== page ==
Scripts / Stacked arrays?

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GubbyBlips
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Posted: 11th Sep 2020 22:37
GG stock global variables use what seem to be 'stacked' arrays--
don't know the official term, but they look like;

g_Entity[e]['health']
g_Entity[e]['angley']
g_Entity[e]['x']

How to set those up yourself? I might have a better use for that
type of array when adding some scripts to multiple entities ?
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AmenMoses
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Posted: 11th Sep 2020 23:01
They are called lists and they are the only structure in Lua.

You create an empty list with {} and you can refer to entries in the list by the key value in two ways.

list[ key ]
or
list.key

Whichever you find more readable.

So for example if I have a script attached to an entity and have more than one of them on the map I will have a list named sensibly to store the per-entity values.
Eg I have a script called helicopter.lua and in it I have:
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GubbyBlips
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Posted: 12th Sep 2020 16:19
Hi AmenMoses. Thanks for that great info.
What was getting me was that I considered the [e] part as already a created
list assignment. So the confusion for me was that make for example a local--
bananas[e] = 8. That is already a list variable, and to add the next segment--
bananas[e]['old'] = 3
bananas[e]['green'] = 4
bananas[e]['nice'] = 1

Well, you just can add on the secondary list array (?) I'm still thinking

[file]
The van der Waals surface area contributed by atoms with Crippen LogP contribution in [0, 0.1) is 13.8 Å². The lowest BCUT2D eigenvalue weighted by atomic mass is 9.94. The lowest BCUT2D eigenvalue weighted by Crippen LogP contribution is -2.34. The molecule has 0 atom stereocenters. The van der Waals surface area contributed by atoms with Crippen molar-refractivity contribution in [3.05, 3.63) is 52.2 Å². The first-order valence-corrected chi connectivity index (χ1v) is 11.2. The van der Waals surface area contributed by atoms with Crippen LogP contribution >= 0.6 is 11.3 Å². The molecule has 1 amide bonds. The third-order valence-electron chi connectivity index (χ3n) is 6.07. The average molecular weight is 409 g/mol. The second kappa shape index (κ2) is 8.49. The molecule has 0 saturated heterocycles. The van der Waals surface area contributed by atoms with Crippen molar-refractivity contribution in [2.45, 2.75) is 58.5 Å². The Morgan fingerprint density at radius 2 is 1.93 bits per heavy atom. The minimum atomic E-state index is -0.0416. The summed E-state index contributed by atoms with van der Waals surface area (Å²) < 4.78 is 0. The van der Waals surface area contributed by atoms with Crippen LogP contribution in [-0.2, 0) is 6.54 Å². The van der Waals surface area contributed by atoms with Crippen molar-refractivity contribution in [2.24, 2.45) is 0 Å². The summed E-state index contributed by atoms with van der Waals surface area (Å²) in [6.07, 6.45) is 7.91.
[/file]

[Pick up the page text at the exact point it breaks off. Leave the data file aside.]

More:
of it that way- it's still not sunk in clear (i'm slow).
I see where you made
helicopters[ e ] = { state = 'init' }
local heli = helicopters[ e ]
with
if heli.state == 'init' then

So........... I'll just have to get used to the syntax (reading it looks foreign).
Thanks.

Uggg- I think I have to re-write my script as I probably made it difficult
to assign multiple entities to the same script.
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smallg
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Posted: 12th Sep 2020 18:07
basically you just assign it like the first time but for the new level
i.e.
list_name = {}
which means you can write things like
list_name[e] = this_entity
or
list_name[1] = entity_number_1

then to get to the next list index you write
list_name[e] = {}
now you can write
list_name[e][1] = first_stat
list_name[e][2] = second_stat
etc
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AmenMoses
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Posted: 12th Sep 2020 18:21
Lists can contain lists, so for example:

local myList = {}
myList.name = "mylist"
myList.subList = { name = "subList", subSubList = { value1 = 10, value2 = "Hello World" } }

etc
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GubbyBlips
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Posted: 12th Sep 2020 21:21
Terrific help. Thanks much.
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Teabone
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Posted: 4th Dec 2020 04:14
Thread has been moved to Scripts
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Flatlander
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Posted: 5th Dec 2020 23:47 Edited at: 5th Dec 2020 23:52